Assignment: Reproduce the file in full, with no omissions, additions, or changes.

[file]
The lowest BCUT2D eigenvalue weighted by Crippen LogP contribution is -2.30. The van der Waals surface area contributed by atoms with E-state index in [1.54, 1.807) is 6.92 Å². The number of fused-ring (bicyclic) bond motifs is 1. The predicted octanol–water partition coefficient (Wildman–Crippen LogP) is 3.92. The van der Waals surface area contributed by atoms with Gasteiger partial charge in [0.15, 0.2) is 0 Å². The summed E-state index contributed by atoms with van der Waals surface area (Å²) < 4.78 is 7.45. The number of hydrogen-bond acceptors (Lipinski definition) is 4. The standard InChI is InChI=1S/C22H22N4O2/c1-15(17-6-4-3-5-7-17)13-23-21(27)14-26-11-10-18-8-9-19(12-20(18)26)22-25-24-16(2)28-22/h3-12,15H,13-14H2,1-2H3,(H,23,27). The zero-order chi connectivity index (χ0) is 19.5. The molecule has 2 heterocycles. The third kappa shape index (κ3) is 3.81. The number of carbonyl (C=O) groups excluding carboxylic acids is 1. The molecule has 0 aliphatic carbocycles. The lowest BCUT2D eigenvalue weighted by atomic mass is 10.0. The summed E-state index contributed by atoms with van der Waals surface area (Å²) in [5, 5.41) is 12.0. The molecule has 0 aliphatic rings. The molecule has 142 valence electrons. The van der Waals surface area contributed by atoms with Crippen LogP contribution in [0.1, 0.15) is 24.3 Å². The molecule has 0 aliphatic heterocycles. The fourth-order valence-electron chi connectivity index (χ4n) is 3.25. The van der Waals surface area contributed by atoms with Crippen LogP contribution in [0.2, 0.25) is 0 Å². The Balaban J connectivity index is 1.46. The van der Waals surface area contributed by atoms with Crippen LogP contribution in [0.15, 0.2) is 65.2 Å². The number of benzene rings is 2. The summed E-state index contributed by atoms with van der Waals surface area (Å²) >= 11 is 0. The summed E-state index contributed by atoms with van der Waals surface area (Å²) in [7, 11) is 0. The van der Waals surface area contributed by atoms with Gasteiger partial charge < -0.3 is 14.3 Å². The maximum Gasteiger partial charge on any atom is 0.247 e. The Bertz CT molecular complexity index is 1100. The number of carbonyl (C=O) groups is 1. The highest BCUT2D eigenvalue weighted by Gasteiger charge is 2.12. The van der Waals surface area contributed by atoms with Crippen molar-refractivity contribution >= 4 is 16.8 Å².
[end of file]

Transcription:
The lowest BCUT2D eigenvalue weighted by Crippen LogP contribution is -2.30. The van der Waals surface area contributed by atoms with E-state index in [1.54, 1.807) is 6.92 Å². The number of fused-ring (bicyclic) bond motifs is 1. The predicted octanol–water partition coefficient (Wildman–Crippen LogP) is 3.92. The van der Waals surface area contributed by atoms with Gasteiger partial charge in [0.15, 0.2) is 0 Å². The summed E-state index contributed by atoms with van der Waals surface area (Å²) < 4.78 is 7.45. The number of hydrogen-bond acceptors (Lipinski definition) is 4. The standard InChI is InChI=1S/C22H22N4O2/c1-15(17-6-4-3-5-7-17)13-23-21(27)14-26-11-10-18-8-9-19(12-20(18)26)22-25-24-16(2)28-22/h3-12,15H,13-14H2,1-2H3,(H,23,27). The zero-order chi connectivity index (χ0) is 19.5. The molecule has 2 heterocycles. The third kappa shape index (κ3) is 3.81. The number of carbonyl (C=O) groups excluding carboxylic acids is 1. The molecule has 0 aliphatic carbocycles. The lowest BCUT2D eigenvalue weighted by atomic mass is 10.0. The summed E-state index contributed by atoms with van der Waals surface area (Å²) in [5, 5.41) is 12.0. The molecule has 0 aliphatic rings. The molecule has 142 valence electrons. The van der Waals surface area contributed by atoms with Crippen LogP contribution in [0.1, 0.15) is 24.3 Å². The molecule has 0 aliphatic heterocycles. The fourth-order valence-electron chi connectivity index (χ4n) is 3.25. The van der Waals surface area contributed by atoms with Crippen LogP contribution in [0.2, 0.25) is 0 Å². The Balaban J connectivity index is 1.46. The van der Waals surface area contributed by atoms with Crippen LogP contribution in [0.15, 0.2) is 65.2 Å². The number of benzene rings is 2. The summed E-state index contributed by atoms with van der Waals surface area (Å²) >= 11 is 0. The summed E-state index contributed by atoms with van der Waals surface area (Å²) in [7, 11) is 0. The van der Waals surface area contributed by atoms with Gasteiger partial charge < -0.3 is 14.3 Å². The maximum Gasteiger partial charge on any atom is 0.247 e. The Bertz CT molecular complexity index is 1100. The number of carbonyl (C=O) groups is 1. The highest BCUT2D eigenvalue weighted by Gasteiger charge is 2.12. The van der Waals surface area contributed by atoms with Crippen molar-refractivity contribution >= 4 is 16.8 Å².